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Navajo Indian Tribe


Navaho Indian Tribe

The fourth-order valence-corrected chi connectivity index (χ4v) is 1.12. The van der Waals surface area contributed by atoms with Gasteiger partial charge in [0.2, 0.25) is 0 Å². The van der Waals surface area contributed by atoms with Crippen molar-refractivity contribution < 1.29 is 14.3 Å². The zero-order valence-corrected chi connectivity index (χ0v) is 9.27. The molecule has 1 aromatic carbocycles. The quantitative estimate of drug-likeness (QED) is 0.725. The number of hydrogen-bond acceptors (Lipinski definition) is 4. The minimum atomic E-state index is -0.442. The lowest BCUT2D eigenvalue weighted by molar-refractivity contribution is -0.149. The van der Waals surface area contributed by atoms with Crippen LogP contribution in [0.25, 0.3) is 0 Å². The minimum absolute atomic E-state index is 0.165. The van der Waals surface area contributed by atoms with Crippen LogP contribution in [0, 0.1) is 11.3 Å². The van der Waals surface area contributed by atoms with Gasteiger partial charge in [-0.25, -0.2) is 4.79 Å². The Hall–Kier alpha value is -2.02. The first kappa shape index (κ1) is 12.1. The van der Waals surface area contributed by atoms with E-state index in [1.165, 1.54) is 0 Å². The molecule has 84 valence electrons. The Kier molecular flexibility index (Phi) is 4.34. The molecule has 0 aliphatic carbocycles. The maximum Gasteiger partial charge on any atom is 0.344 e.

The Navaho Indian Tribe (called the Diné or Naabeehó in the Navaho language) speak a Southern Athabaskan language closely related to the Northern Athabaskan languages of British Colombia, and Eastern Alaska where they are thought to have originated. Anthropologists believe that in about 1400 that the Navaho Indians migrated south along the western border of the great plains and eventually arrived to their present home in the Four-Corners area of the Southwestern United States, primarily in Arizona and New Mexico.  The Navaho language is closely related to Apache and they are thought to have migrated south along with the Apaches.  However, despite speaking related languages, relations between the Navahos and various Indian Tribes of Apaches were hostile, an example being the Mescalero Apaches, who are renown as long time enemies of the Navajo Nation.  Despite many conflicts over the years, relations of the Navaho Indian Tribe with the US Government was relatively peaceful and allowed the Navahos to obtain control over 65 thousand square kilometers (some 16 million acres), by far the largest Indian reservation in the US.  Similar to the neighboring Hopi Indian Tribe, the Navahos have a matrilineal society in which they trace their ancestry via their mother's family line rather than their father's.  In this system, the women, rather than the men, are the owners of the house, land and livestock (generally sheep).  When a Navajo couple marries, the Navajo man would traditionally live with his new wife in her family's house and their clan, not being permitted to marry within his own clan. Daughters, rather than sons, traditionally receive any property inheritances. The Navajos are famous for their woven wool blankets (generally woven by male weavers) and adopted much of the material culture of the Pueblo Indian Tribe who traditionally weave cotton on upright looms. The Navajo blankets were a very fine weave and were traded with the Ute and Plains Indian Tribes.  During World War II, the Navaho People demonstrated their loyalty to the US by participating in the War in the Pacific against the Japanese Empire.  The famous Navajo Code Talkers of the U.S. Marines played a crucial role by using their Native American language as a code to rapidly transmit communications that the Japanese could not understand.  The photograph above illustrates a Navaho medicine man ("Nesjaja Hatalii") wearing a traditional Navajo silver "squash blossom" necklace.  Like many Indian Tribes, the Navajos believe that diseases are caused by violating taboos or exposure to various taboo animals such as the snake. Traditional Navajo medicine involves using plant remedies against animal spirits which are thought to cause the disease. One recent remarkable discovery about the Navaho People is that analysis of a marker gene on the Y-chromosome (Haplogroup C-M217) has revealed that they are related to people from central Asia and the Na-Dene speaking people such as the Athabaskans are thought to represent the second wave of immigrants from Asia via the Bearing Sea. Currently the Navaho Indian Tribe refers to themselves as the Diné or Naabeehó Indian Tribe, the majority of which speak their native tongue, and has a total population of around 300 thousand Native Americans, thereby being one the largest of any Indian Tribe in North America.


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